So as 10-10-10 passes and my own wedding anniversary approaches, I'd like to put it out to you. What is your wedding anniversary, and how did you pick that date? Do you like it, do you wish you could change it, and why? And how will you celebrate your anniversary? I might even be trolling for ideas by reading yours... 🙂


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October 11th, 2010

When I was in the Philippines, I went to a place called Hobbit House. It's a bar owned and operated by little people. I bought a shirt and fondly wear it around the house sometimes.


Last night, Olivia walked up to me and started spelling it out. I notice that's what they are working on in preschool, and we've all been supplementing the school's initiative with our own homework. My mother, a former elementary school teacher, is particularly interested in working on getting Olivia to recognize letters and learn to write, but we all are encouraging her to know the alphabet.

The effort up until now has been spotty - some letters, some wrong guesses. But last night, to my complete surprise, Olivia simply pointed to each letter and smoothly spelled out, "H-O-B-B-I-T-H-O-U-S-E." I was flabberghasted and so proud, I ran to the phone to tell my mom.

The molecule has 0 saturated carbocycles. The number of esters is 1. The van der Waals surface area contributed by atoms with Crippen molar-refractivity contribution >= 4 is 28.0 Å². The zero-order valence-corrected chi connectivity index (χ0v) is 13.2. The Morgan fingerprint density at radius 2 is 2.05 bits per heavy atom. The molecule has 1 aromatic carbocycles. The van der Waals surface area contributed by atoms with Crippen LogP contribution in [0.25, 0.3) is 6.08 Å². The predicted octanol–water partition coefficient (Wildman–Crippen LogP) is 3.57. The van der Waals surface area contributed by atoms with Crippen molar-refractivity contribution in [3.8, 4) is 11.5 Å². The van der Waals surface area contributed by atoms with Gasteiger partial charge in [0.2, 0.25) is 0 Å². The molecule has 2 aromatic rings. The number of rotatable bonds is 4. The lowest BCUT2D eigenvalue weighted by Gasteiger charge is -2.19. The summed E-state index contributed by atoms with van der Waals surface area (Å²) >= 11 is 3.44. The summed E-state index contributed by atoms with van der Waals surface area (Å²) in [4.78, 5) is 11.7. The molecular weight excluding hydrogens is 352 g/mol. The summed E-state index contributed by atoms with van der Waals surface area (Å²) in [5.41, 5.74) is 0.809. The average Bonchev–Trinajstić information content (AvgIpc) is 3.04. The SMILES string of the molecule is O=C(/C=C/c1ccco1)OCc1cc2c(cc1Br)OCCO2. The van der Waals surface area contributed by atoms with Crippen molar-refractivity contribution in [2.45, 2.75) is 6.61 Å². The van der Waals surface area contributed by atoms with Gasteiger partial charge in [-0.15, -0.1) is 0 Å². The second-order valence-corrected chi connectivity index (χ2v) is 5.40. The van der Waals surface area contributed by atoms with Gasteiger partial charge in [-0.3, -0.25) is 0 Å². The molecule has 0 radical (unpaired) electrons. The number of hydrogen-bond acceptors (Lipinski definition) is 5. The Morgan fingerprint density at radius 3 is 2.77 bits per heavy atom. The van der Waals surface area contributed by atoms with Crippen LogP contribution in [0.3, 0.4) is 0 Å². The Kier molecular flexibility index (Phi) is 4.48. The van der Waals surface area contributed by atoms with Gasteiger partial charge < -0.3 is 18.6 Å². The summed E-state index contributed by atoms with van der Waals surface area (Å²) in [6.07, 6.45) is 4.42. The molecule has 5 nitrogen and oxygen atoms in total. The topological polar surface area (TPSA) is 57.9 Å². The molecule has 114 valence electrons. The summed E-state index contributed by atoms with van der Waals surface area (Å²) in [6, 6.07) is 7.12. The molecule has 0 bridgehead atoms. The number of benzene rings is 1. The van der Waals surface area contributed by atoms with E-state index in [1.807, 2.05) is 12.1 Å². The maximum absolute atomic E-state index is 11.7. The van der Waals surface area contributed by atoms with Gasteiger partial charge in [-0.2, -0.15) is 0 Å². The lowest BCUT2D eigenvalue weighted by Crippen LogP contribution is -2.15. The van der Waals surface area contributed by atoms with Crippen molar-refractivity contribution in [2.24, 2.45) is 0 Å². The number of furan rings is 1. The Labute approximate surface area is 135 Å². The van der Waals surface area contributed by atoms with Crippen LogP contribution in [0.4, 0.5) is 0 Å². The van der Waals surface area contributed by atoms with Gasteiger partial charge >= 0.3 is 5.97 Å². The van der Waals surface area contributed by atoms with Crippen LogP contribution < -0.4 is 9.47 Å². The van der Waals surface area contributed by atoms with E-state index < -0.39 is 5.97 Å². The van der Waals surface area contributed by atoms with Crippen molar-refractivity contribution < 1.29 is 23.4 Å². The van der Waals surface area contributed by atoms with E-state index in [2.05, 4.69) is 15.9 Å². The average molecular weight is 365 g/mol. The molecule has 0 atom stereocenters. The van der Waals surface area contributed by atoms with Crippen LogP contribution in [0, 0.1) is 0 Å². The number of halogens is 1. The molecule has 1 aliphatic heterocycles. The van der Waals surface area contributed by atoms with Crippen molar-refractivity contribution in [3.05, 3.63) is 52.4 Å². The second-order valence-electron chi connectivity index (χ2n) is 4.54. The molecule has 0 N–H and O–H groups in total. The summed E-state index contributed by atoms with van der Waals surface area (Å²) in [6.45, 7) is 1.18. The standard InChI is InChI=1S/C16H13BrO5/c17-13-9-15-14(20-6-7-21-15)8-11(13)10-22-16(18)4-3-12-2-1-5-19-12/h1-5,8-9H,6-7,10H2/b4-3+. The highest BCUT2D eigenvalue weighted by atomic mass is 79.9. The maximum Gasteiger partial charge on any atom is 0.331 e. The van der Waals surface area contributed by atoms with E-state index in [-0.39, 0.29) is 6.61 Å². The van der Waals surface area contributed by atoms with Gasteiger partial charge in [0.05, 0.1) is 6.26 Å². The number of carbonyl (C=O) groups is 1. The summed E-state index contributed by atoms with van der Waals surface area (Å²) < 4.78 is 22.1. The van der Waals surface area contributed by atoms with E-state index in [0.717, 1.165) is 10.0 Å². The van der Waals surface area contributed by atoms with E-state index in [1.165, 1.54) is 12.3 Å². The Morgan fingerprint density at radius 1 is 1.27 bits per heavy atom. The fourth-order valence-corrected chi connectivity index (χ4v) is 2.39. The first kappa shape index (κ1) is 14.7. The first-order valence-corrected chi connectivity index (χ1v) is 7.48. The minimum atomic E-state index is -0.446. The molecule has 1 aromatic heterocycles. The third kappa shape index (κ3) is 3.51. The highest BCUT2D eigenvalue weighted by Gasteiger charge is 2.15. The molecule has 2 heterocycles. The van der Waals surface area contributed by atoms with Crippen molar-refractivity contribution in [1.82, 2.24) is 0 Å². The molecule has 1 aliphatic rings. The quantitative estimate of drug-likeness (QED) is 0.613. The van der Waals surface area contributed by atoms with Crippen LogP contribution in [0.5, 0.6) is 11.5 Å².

Olivia recognized she did something great, and started spelling it out all over, and jumping up and down excitedly. After the commotion died down and we were all in bed for story time, Claus decided to give it a try. The favorite story of the week is Cinderella, so he quizzed her, "What letters are these?"


Now realizing she was "on display," she would not cooperate. "G-g-g-g-g-g-g," she muttered.

Claus tried again. "Maybe these letters are too curvy for you to read. Try this one," he encouraged, and pointed to the name Cinderella as it appeared in the story, in a font much less cursive. She would not cooperate. "G-g-g-g-g-g," she repeated.


He curled up his lip and looked at me with an "I give up" expression. "How come it only happens for you?" he teased.